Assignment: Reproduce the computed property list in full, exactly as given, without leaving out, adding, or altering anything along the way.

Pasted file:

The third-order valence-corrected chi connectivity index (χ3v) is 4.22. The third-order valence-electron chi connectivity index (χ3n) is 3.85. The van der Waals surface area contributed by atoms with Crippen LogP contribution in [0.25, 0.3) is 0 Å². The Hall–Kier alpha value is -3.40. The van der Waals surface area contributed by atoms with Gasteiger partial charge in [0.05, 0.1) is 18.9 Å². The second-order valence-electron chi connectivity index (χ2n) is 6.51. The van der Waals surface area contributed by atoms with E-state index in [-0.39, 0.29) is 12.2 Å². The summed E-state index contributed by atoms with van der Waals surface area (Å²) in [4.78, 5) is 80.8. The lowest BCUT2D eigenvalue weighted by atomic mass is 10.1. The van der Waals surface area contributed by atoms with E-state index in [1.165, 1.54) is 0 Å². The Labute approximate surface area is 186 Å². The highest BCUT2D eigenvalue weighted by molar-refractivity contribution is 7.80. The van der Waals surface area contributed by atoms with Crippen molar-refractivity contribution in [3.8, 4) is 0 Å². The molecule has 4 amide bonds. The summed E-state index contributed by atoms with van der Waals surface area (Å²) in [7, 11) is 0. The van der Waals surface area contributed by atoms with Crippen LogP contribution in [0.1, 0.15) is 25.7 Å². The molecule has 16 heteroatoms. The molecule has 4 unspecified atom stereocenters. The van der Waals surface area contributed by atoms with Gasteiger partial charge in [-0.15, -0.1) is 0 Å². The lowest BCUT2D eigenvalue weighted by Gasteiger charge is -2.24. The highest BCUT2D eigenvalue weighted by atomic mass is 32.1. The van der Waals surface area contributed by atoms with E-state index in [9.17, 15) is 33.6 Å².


The third-order valence-corrected chi connectivity index (χ3v) is 4.22. The third-order valence-electron chi connectivity index (χ3n) is 3.85. The van der Waals surface area contributed by atoms with Crippen LogP contribution in [0.25, 0.3) is 0 Å². The Hall–Kier alpha value is -3.40. The van der Waals surface area contributed by atoms with Gasteiger partial charge in [0.05, 0.1) is 18.9 Å². The second-order valence-electron chi connectivity index (χ2n) is 6.51. The van der Waals surface area contributed by atoms with E-state index in [-0.39, 0.29) is 12.2 Å². The summed E-state index contributed by atoms with van der Waals surface area (Å²) in [4.78, 5) is 80.8. The lowest BCUT2D eigenvalue weighted by atomic mass is 10.1. The van der Waals surface area contributed by atoms with E-state index in [1.165, 1.54) is 0 Å². The Labute approximate surface area is 186 Å². The highest BCUT2D eigenvalue weighted by molar-refractivity contribution is 7.80. The van der Waals surface area contributed by atoms with Crippen molar-refractivity contribution in [3.8, 4) is 0 Å². The molecule has 4 amide bonds. The summed E-state index contributed by atoms with van der Waals surface area (Å²) in [7, 11) is 0. The van der Waals surface area contributed by atoms with Crippen LogP contribution in [0.1, 0.15) is 25.7 Å². The molecule has 16 heteroatoms. The molecule has 4 unspecified atom stereocenters. The van der Waals surface area contributed by atoms with Gasteiger partial charge in [-0.15, -0.1) is 0 Å². The lowest BCUT2D eigenvalue weighted by Gasteiger charge is -2.24. The highest BCUT2D eigenvalue weighted by atomic mass is 32.1. The van der Waals surface area contributed by atoms with E-state index in [9.17, 15) is 33.6 Å².